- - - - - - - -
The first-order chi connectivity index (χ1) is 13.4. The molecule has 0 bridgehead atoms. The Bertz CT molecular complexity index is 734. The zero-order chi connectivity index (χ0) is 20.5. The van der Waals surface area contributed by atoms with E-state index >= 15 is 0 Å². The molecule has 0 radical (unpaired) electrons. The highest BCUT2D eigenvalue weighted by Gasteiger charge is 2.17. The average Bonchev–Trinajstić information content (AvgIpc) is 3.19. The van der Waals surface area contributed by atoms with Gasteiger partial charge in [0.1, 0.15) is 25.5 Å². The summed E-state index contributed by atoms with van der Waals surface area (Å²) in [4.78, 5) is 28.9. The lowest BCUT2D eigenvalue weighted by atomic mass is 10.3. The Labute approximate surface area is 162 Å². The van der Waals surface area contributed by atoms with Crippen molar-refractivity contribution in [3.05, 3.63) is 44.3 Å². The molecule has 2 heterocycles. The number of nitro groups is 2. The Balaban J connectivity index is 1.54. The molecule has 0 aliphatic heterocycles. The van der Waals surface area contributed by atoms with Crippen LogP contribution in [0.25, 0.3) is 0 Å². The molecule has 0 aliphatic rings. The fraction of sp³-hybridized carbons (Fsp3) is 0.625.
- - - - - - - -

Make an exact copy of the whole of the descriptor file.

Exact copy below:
The first-order chi connectivity index (χ1) is 13.4. The molecule has 0 bridgehead atoms. The Bertz CT molecular complexity index is 734. The zero-order chi connectivity index (χ0) is 20.5. The van der Waals surface area contributed by atoms with E-state index >= 15 is 0 Å². The molecule has 0 radical (unpaired) electrons. The highest BCUT2D eigenvalue weighted by Gasteiger charge is 2.17. The average Bonchev–Trinajstić information content (AvgIpc) is 3.19. The van der Waals surface area contributed by atoms with Gasteiger partial charge in [0.1, 0.15) is 25.5 Å². The summed E-state index contributed by atoms with van der Waals surface area (Å²) in [4.78, 5) is 28.9. The lowest BCUT2D eigenvalue weighted by atomic mass is 10.3. The Labute approximate surface area is 162 Å². The van der Waals surface area contributed by atoms with Crippen molar-refractivity contribution in [3.05, 3.63) is 44.3 Å². The molecule has 2 heterocycles. The number of nitro groups is 2. The Balaban J connectivity index is 1.54. The molecule has 0 aliphatic heterocycles. The van der Waals surface area contributed by atoms with Crippen LogP contribution in [0.25, 0.3) is 0 Å². The molecule has 0 aliphatic rings. The fraction of sp³-hybridized carbons (Fsp3) is 0.625.